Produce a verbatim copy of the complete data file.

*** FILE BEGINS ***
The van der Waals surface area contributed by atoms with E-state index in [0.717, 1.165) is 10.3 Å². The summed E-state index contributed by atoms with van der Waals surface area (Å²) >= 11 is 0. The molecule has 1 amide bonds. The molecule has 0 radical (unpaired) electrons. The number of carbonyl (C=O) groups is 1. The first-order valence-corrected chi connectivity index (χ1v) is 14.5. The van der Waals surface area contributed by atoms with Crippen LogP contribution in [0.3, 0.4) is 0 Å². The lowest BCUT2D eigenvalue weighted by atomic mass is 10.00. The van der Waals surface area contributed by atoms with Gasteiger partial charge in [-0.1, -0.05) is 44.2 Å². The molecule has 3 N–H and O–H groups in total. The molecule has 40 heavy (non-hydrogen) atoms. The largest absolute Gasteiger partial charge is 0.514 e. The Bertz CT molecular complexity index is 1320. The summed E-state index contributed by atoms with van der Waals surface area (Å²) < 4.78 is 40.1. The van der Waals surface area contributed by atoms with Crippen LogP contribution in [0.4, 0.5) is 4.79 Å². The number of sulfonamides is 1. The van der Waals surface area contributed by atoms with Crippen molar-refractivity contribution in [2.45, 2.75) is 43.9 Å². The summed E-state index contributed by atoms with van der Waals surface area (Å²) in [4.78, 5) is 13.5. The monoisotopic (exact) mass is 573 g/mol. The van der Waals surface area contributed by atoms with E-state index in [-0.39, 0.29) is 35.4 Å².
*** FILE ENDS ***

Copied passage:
The van der Waals surface area contributed by atoms with E-state index in [0.717, 1.165) is 10.3 Å². The summed E-state index contributed by atoms with van der Waals surface area (Å²) >= 11 is 0. The molecule has 1 amide bonds. The molecule has 0 radical (unpaired) electrons. The number of carbonyl (C=O) groups is 1. The first-order valence-corrected chi connectivity index (χ1v) is 14.5. The van der Waals surface area contributed by atoms with Crippen LogP contribution in [0.3, 0.4) is 0 Å². The lowest BCUT2D eigenvalue weighted by atomic mass is 10.00. The van der Waals surface area contributed by atoms with Gasteiger partial charge in [-0.1, -0.05) is 44.2 Å². The molecule has 3 N–H and O–H groups in total. The molecule has 40 heavy (non-hydrogen) atoms. The largest absolute Gasteiger partial charge is 0.514 e. The Bertz CT molecular complexity index is 1320. The summed E-state index contributed by atoms with van der Waals surface area (Å²) < 4.78 is 40.1. The van der Waals surface area contributed by atoms with Crippen LogP contribution in [0.4, 0.5) is 4.79 Å². The number of sulfonamides is 1. The van der Waals surface area contributed by atoms with Crippen molar-refractivity contribution in [2.45, 2.75) is 43.9 Å². The summed E-state index contributed by atoms with van der Waals surface area (Å²) in [4.78, 5) is 13.5. The monoisotopic (exact) mass is 573 g/mol. The van der Waals surface area contributed by atoms with E-state index in [-0.39, 0.29) is 35.4 Å².